Substantial parts of EU energy legislation are being reviewed this year, aiming to improve efficiency, cut emissions, increase supply security and save money. But a number of requirements must be met before this can happen, write Marie Linder and Kurt Eliasson.
Marie Linder is the chair of the Swedish Union of Tenants and Kurt Eliasson is the CEO of SABO, the Swedish Association of Public Housing Companies.
The European Commission is currently producing a proposed revision of the Energy Performance of Buildings Directive (EPBD). This includes such things as energy performance certificates and nearly zero-energy buildings. The Commission will also submit proposed revisions of the Energy Efficiency Directive (EED), including, among other things, requirements for individual metering and billing and energy audits.
We need to introduce a new article in EPBD, incorporating a requirement for the verification of the energy performance of buildings, in order to have legislation that really promotes energy efficiency improvements. Actual performance is often poorer than the estimates calculated for newly-built houses and may also be worse than the statutory level. Verification would consequently ensure that new buildings actually achieve the energy performance prescribed by law. Each member state should formulate details of how to implement verification. Requirements that prescribe nearly zero-energy buildings would be ineffective without verification, with the risk of higher energy costs for consumers, an increase in the need for imported energy and an increase in carbon dioxide emissions.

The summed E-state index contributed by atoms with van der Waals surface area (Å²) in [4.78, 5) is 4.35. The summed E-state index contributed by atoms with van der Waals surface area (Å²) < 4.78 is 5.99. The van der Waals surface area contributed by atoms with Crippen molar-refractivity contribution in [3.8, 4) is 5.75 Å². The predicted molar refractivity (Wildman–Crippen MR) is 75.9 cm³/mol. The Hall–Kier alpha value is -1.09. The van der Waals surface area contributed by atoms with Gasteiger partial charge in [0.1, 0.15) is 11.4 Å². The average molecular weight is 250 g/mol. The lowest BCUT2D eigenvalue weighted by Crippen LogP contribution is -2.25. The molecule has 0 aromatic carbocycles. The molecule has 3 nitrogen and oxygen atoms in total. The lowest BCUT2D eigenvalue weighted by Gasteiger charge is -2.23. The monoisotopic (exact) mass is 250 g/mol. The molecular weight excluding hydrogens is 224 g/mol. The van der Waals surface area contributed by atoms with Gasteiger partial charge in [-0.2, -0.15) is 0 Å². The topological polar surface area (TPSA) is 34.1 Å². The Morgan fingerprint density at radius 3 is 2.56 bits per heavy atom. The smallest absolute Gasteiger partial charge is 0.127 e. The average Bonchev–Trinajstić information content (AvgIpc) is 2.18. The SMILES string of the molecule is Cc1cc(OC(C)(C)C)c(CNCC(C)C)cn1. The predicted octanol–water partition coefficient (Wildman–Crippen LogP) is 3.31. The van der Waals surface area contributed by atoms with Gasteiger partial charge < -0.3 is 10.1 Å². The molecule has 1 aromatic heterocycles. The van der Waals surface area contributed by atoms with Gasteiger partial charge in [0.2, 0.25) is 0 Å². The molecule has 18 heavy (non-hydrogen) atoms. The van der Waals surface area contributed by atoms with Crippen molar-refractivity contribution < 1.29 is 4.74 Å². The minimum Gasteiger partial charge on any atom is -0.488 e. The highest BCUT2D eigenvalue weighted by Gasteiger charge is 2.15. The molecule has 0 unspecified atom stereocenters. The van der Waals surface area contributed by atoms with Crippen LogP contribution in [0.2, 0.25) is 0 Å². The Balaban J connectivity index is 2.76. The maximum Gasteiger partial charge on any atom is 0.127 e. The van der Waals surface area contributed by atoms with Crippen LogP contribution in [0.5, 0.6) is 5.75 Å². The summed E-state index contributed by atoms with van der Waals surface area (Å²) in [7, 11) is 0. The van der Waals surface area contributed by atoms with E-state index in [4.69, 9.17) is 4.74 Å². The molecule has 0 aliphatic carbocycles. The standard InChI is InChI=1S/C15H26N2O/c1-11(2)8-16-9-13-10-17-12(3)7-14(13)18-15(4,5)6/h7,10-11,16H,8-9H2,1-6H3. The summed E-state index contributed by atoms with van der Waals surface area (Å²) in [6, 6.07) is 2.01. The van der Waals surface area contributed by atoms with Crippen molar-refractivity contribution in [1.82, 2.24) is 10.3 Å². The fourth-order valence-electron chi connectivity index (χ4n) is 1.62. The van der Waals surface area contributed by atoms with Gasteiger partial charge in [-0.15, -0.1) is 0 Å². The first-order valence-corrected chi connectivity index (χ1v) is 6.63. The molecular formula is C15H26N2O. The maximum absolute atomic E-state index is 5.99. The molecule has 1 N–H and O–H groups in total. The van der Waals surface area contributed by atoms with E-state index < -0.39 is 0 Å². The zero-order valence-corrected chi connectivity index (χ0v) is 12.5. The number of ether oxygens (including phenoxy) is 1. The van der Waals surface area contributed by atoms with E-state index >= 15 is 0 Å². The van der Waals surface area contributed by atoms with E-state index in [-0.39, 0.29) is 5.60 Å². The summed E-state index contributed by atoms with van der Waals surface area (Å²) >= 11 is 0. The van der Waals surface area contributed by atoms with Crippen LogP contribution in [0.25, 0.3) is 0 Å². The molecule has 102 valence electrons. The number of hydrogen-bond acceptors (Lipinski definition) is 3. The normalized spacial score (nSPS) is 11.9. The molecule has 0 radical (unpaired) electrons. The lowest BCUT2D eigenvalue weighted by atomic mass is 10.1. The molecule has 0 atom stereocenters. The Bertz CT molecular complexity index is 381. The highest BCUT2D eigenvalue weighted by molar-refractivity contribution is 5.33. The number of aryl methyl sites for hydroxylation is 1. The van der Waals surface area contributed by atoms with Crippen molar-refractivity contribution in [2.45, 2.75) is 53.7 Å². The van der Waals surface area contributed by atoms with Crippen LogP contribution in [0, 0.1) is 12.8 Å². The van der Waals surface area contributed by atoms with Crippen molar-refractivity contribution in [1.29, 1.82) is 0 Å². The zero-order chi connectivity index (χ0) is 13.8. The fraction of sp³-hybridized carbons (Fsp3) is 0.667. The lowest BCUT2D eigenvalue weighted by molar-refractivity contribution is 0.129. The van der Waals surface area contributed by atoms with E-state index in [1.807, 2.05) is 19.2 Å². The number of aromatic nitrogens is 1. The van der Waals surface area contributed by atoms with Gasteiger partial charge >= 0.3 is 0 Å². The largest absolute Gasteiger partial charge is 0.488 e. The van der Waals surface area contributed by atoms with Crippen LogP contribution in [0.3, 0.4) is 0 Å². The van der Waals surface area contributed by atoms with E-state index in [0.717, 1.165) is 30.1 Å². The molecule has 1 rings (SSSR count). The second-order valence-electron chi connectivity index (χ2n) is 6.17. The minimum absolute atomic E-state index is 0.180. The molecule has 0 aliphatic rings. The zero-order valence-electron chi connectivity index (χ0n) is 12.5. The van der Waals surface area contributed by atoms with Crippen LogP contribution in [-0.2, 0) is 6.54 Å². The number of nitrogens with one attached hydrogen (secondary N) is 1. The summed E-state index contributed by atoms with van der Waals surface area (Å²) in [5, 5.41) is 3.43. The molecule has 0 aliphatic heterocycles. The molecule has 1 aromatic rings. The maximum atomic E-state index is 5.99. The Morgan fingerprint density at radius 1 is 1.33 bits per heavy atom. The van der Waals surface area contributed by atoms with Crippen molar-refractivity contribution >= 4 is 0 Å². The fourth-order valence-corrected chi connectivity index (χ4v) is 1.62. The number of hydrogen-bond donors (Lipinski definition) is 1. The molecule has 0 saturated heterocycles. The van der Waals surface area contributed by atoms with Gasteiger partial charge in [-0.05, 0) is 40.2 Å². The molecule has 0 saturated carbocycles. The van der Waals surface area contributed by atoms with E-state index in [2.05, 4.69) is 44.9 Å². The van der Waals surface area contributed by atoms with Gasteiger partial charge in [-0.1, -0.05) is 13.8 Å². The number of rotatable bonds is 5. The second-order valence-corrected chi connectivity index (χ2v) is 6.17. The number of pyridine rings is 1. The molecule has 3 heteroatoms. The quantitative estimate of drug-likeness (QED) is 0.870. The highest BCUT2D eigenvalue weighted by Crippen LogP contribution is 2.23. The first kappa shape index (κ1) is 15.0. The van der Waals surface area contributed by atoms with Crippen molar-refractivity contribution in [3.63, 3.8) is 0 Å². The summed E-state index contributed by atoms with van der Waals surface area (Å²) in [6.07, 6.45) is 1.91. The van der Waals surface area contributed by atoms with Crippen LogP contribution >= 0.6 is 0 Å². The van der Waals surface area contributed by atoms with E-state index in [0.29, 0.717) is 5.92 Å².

Furthermore, we are aware that there is a need to retain the flexibility and subsidiarity regarding cost efficiency currently included in EED. It is self-evident that the directive should provide scope for national adjustments considering the significant variations between EU countries in terms of climate, energy systems, business models and building technology solutions. This particularly applies to Article 9 EED on metering. The individual metering and billing of heating in Sweden is not cost effective, nor does it result in energy savings. The reason is that the temperature of Swedish apartments is controlled centrally at 20 to 21 degrees to minimise energy use and the temperature cannot be increased by residents. Furthermore, heating is included in the rent which means property owners can achieve economies of scale and lower costs that benefit consumers by improving energy efficiency of buildings. The improvement of energy efficiency of heating in Swedish apartment blocks would cease if individual metering and billing became compulsory for heating, as property owners would not benefit from any savings if residents were paying for the heating bills.
The third piece of the jigsaw for assured energy efficiency improvements is for legislation to avoid a duplication of the requirement for energy performance certificates and energy audits. There is thus a need to supplement Article 8 EED on energy audits and energy management systems. Almost all of the energy for housing and property undertakings is used in the buildings they own, and there is a requirement for energy performance certificates for buildings. The Energy Audit Act has another requirement aimed at the same thing, which is unreasonable.
We now urge DG ENERGY to ensure verification of the energy performance of buildings contained in EPBD, retain the reservation for cost efficiency contained in Article 9 EED, and supplement Article 8 EED.